Mates defends help to Nadir: Minister issues statement but fails to silence Commons critics

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MICHAEL MATES insisted yesterday that he had done nothing wrong in taking up the case of Asil Nadir, the fugitive businessman, with the Attorney General, Sir Nicholas Lyell.

Speaking from Ulster yesterday, the Northern Ireland security minister said that a constituent claiming to be one of Nadir's advisers contacted him about 18 months ago 'raising certain matters' concerning the handling of the case against Nadir by the Serious Fraud Office and the delay in bringing it to court.

'I therefore had a meeting with the Attorney General and made clear to him the reason for my interest. There was an exchange of correspondence. Some months after I had been appointed to the Government further matters were brought to my notice which seemed again to merit examination.

'Having obtained advice that it was still proper for me to do so, I again met the Attorney General. There followed further exchanges of correspondence, all of which took place well before Mr Nadir left the country. Throughout, I consulted and was advised by Mr Anthony Scrivener QC, Mr Nadir's defence counsel.'

It was true that he had given Nadir a watch last month, but added that 'it was intended and accepted as a light-hearted gesture.' The watch was inscribed: 'Don't let the buggers get you down'.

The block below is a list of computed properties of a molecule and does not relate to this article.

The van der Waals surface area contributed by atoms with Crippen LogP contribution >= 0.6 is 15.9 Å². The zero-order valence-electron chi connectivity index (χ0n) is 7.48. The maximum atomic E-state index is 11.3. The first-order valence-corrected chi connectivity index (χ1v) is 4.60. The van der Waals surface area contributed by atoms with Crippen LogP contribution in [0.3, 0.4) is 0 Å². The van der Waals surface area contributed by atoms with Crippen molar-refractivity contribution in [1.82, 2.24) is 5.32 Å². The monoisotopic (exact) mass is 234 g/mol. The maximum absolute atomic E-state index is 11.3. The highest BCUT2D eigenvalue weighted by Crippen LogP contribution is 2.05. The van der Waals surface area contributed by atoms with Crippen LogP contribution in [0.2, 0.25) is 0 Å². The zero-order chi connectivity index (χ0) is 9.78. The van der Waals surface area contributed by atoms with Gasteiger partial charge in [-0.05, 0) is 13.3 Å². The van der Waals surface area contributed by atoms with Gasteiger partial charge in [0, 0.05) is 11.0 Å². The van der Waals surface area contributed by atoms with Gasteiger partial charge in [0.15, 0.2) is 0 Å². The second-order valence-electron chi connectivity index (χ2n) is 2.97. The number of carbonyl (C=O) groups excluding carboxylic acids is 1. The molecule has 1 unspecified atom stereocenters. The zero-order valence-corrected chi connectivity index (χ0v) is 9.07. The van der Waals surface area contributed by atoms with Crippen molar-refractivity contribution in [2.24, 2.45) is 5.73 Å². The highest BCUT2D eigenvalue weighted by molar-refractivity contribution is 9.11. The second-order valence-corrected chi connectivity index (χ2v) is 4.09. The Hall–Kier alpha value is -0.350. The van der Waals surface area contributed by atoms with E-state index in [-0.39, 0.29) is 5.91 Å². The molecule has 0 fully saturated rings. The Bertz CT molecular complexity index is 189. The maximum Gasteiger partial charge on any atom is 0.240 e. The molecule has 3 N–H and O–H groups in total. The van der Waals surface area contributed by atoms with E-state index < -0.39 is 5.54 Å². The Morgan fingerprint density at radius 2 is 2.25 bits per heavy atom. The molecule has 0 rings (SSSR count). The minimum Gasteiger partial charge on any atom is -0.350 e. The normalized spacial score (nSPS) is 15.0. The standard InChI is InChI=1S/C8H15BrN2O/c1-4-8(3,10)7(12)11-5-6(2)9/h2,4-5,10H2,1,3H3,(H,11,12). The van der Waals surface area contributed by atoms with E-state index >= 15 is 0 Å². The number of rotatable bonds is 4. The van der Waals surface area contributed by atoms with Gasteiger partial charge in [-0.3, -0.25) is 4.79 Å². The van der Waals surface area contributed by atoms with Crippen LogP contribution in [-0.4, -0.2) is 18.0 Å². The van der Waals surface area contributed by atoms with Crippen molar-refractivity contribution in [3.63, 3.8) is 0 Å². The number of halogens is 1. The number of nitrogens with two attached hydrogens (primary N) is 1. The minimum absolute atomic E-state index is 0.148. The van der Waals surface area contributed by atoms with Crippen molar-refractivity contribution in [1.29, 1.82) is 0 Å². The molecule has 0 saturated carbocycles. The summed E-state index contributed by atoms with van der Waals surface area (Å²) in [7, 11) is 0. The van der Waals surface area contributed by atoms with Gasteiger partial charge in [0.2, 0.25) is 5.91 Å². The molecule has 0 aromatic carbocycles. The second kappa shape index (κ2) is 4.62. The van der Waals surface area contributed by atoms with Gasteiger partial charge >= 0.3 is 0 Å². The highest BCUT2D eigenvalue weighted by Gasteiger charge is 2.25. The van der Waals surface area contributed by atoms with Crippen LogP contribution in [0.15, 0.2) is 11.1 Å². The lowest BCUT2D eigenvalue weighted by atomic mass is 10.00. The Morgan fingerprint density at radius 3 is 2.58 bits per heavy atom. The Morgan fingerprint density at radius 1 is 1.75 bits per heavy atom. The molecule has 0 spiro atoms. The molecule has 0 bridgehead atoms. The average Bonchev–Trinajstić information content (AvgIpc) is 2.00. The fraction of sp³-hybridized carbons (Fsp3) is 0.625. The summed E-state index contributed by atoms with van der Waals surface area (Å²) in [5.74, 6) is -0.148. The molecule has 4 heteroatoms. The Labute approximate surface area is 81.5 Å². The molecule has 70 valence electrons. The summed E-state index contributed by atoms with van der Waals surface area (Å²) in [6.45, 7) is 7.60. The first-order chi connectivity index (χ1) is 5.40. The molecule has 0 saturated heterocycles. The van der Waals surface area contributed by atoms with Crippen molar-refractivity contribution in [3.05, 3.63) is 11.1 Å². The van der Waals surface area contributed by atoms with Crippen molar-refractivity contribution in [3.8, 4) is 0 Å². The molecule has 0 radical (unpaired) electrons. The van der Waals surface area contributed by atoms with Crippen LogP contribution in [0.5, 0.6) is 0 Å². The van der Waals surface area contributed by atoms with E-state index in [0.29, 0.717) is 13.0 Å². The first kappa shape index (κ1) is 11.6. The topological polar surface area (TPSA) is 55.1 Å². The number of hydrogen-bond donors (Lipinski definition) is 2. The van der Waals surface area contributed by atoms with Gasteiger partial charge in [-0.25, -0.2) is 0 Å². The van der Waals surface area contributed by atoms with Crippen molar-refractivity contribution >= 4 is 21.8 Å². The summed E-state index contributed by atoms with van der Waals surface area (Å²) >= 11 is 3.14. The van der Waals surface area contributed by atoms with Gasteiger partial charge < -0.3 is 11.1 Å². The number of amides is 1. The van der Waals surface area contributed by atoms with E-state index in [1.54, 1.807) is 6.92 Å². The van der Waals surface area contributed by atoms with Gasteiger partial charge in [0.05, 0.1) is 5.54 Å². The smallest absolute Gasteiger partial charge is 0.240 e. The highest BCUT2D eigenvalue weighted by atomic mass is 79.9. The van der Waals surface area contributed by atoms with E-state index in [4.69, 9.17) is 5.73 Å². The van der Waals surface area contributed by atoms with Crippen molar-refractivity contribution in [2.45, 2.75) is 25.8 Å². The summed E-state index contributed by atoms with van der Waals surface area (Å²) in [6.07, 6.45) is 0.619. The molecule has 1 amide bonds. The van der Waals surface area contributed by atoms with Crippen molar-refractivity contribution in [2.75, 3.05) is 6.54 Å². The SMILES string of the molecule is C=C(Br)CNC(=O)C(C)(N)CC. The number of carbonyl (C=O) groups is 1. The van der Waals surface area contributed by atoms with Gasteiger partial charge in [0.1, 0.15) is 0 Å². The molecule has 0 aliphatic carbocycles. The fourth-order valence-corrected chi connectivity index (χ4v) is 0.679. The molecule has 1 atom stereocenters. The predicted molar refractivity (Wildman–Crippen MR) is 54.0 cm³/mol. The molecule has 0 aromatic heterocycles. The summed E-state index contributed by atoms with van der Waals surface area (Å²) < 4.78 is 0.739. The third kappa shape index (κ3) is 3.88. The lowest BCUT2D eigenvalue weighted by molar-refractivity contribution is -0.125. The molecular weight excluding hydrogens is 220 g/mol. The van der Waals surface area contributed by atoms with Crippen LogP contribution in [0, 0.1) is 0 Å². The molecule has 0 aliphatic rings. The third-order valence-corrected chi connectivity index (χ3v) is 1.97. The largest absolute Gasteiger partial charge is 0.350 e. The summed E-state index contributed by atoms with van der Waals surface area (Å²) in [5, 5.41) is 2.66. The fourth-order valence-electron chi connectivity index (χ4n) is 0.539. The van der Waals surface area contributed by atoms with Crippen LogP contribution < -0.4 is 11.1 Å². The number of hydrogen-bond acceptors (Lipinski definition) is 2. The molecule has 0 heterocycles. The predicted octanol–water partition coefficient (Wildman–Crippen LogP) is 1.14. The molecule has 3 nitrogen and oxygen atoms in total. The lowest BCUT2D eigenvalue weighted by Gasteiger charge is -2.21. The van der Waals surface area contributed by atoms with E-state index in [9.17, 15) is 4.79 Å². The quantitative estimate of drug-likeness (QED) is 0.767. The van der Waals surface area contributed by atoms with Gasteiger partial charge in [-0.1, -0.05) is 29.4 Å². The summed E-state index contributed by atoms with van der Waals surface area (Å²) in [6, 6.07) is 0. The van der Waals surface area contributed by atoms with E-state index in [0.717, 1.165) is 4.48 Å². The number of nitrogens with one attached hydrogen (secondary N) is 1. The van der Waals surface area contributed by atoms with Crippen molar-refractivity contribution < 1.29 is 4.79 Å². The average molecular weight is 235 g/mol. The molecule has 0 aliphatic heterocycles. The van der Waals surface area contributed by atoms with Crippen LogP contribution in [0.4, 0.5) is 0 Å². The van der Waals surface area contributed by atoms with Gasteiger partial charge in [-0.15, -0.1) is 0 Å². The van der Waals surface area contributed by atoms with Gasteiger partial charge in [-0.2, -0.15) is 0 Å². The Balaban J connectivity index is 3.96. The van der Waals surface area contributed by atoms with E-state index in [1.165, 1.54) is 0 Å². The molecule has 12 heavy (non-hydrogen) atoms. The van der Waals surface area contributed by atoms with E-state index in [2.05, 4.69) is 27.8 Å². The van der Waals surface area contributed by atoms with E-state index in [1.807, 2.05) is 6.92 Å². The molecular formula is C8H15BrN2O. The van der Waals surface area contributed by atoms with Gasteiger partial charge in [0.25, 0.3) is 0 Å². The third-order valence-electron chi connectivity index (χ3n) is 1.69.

But Mr Mates stressed: 'I had no idea whatsoever of Mr Nadir's intention to leave England, an action of which I strongly disapprove.'

Last month the bankrupt former head of Polly Peck jumped his pounds 3.5m bail and fled to northern Cyprus, allegedly after a plot to try to bribe the trial judge was uncovered. He faces 13 charges of false accounting involving more than pounds 30m.

A senior Tory backbencher suggested last night that the outlook for Mr Mates was bleak, with pressure on the embattled minister likely to mount next week when the Commons returns from recess. 'The criticism of Mates is that as a minister he has behaved in an ill-judged manner.'

Alistair Darling, Labour's City spokesman, said that Mr Mates's statement had not changed anything and that he would be pressing the Prime Minister to act: 'John Major must find out why Michael Mates made representations on behalf of Mr Nadir when he wasn't a constituent. As for the watch with that curious inscription on it, many people will regard that as an error of judgement. It is not what you would expect from a government minister.'

A Downing Street spokesman said there was nothing to add to Mr Mates's statement, since he had acted 'in his personal capacity as a constituency MP'.

Nadir issued a statement in Cyprus: 'On my behalf, Mr Mates referred certain wrong doings of the Serious Fraud Office and others to the Attorney General. I thank God that there are people in Britain who are prepared to see justice prevail, in particular, Mr Michael Mates MP.'

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